In part what will drive electric vehicle adoption is the fact that electricity is a cheaper fuel than gasoline – so long as electricity rates stay about what they are today. But the price premium for today’s electric vehicles over equivalent gasoline powered vehicles make it hard to recognize the price benefit. You have to drive a lotta miles for the fuel cost savings to make up for the premium. Which leads many analysts to predict that when battery prices fall enough the fuel cost savings will automatically make electric cars attractive.
Leaving a couple big questions – at what battery price will we see the tipping point? How quickly will that occur?
One answer published recently on PlugInCars is – $180 per kilowatt-hour by 2020.
Last weekend I heard a talk from the designer of the Nissan Leaf who claimed the tipping point would be when battery prices reached $100 per kilowatt-hour.
Today the price is thought to be $330 per kilowatt-hour or more, except some think that Tesla Motors is able to buy batteries at $250 per kilowatt-hour. A problem here is that these pricing details are not public knowledge.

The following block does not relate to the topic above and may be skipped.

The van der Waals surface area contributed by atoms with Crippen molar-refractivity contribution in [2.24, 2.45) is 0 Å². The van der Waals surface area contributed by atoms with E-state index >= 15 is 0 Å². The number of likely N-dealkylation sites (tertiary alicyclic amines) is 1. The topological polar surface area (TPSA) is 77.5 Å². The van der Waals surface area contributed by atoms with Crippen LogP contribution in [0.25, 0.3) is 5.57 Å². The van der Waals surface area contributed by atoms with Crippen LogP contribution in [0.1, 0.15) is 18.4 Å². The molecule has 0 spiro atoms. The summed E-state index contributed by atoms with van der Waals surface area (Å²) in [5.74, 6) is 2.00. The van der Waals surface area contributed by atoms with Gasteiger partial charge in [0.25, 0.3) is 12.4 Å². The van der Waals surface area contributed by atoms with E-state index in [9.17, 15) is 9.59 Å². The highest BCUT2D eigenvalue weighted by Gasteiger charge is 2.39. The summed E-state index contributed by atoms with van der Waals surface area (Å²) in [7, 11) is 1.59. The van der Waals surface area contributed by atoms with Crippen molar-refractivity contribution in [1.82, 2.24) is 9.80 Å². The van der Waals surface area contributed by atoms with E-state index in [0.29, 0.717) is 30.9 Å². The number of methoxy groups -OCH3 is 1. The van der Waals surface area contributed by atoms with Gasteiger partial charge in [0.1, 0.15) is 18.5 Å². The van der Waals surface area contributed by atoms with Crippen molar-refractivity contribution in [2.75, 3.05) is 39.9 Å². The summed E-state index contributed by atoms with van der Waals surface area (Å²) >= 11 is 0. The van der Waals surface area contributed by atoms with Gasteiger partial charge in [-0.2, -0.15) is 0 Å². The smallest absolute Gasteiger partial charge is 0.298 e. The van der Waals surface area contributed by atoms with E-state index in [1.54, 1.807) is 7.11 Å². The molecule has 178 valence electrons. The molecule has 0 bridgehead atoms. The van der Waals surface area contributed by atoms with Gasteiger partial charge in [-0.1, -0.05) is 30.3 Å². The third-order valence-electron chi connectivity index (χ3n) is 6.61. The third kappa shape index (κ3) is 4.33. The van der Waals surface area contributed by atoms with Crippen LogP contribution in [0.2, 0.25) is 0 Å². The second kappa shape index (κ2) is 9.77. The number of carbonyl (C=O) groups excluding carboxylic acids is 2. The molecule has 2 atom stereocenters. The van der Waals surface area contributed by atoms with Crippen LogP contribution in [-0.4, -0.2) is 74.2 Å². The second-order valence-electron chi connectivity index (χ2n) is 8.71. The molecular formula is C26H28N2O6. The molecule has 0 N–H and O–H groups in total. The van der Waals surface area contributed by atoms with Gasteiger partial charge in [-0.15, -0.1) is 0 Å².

The point is the price premium over gasoline powered cars. The battery pack cost is a major factor in the total cost, and looking to battery pack price reductions will reduce the cost of the overall car. If the price premium shrinks to, say, $2000 it’ll be easy for buyers to think “oh, fuel cost savings will make up for that.”
Of course, another issue is the cost of recharging in public. So far public charging stations who require a fee for usage have fees making the cost equal to or greater than gasoline. That pricing is going to make it hard for electric car owners to actually reap the fuel cost savings benefit of electric cars.
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